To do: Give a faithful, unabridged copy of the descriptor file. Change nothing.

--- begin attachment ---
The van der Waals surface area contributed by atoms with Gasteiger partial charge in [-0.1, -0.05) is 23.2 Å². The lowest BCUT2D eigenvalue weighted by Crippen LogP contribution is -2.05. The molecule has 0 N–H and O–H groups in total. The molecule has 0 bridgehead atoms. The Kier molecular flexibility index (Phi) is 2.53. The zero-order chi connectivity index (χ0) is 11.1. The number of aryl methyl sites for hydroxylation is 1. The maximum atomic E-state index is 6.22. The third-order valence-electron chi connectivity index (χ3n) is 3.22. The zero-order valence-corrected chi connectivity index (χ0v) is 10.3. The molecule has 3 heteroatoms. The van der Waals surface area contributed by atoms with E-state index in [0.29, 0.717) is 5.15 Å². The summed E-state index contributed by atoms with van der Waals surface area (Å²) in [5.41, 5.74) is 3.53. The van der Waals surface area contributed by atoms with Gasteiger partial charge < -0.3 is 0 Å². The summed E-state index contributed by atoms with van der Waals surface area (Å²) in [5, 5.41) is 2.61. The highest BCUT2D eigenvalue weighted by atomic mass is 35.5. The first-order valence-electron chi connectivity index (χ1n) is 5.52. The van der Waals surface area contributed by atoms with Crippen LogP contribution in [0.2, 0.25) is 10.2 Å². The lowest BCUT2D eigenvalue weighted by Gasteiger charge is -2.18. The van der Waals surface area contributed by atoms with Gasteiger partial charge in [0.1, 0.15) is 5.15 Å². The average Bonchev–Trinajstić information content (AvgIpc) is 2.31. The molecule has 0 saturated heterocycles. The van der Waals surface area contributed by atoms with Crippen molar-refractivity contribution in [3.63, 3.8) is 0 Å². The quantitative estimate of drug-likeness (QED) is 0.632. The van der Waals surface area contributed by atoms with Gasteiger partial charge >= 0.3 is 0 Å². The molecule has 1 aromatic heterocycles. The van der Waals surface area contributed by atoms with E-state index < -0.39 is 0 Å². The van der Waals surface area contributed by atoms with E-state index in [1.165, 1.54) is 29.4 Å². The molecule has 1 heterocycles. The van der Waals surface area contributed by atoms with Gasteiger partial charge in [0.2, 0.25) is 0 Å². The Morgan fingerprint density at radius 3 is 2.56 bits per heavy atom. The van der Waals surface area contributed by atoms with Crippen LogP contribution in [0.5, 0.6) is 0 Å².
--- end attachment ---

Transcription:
The van der Waals surface area contributed by atoms with Gasteiger partial charge in [-0.1, -0.05) is 23.2 Å². The lowest BCUT2D eigenvalue weighted by Crippen LogP contribution is -2.05. The molecule has 0 N–H and O–H groups in total. The molecule has 0 bridgehead atoms. The Kier molecular flexibility index (Phi) is 2.53. The zero-order chi connectivity index (χ0) is 11.1. The number of aryl methyl sites for hydroxylation is 1. The maximum atomic E-state index is 6.22. The third-order valence-electron chi connectivity index (χ3n) is 3.22. The zero-order valence-corrected chi connectivity index (χ0v) is 10.3. The molecule has 3 heteroatoms. The van der Waals surface area contributed by atoms with E-state index in [0.29, 0.717) is 5.15 Å². The summed E-state index contributed by atoms with van der Waals surface area (Å²) in [5.41, 5.74) is 3.53. The van der Waals surface area contributed by atoms with Gasteiger partial charge < -0.3 is 0 Å². The summed E-state index contributed by atoms with van der Waals surface area (Å²) in [5, 5.41) is 2.61. The highest BCUT2D eigenvalue weighted by atomic mass is 35.5. The first-order valence-electron chi connectivity index (χ1n) is 5.52. The van der Waals surface area contributed by atoms with Crippen LogP contribution in [0.2, 0.25) is 10.2 Å². The lowest BCUT2D eigenvalue weighted by Gasteiger charge is -2.18. The van der Waals surface area contributed by atoms with Gasteiger partial charge in [0.1, 0.15) is 5.15 Å². The average Bonchev–Trinajstić information content (AvgIpc) is 2.31. The molecule has 0 saturated heterocycles. The van der Waals surface area contributed by atoms with Crippen molar-refractivity contribution in [3.63, 3.8) is 0 Å². The quantitative estimate of drug-likeness (QED) is 0.632. The van der Waals surface area contributed by atoms with Gasteiger partial charge >= 0.3 is 0 Å². The molecule has 1 aromatic heterocycles. The van der Waals surface area contributed by atoms with E-state index < -0.39 is 0 Å². The van der Waals surface area contributed by atoms with E-state index in [1.165, 1.54) is 29.4 Å². The molecule has 1 heterocycles. The van der Waals surface area contributed by atoms with Gasteiger partial charge in [0.2, 0.25) is 0 Å². The Morgan fingerprint density at radius 3 is 2.56 bits per heavy atom. The van der Waals surface area contributed by atoms with Crippen LogP contribution in [0.5, 0.6) is 0 Å².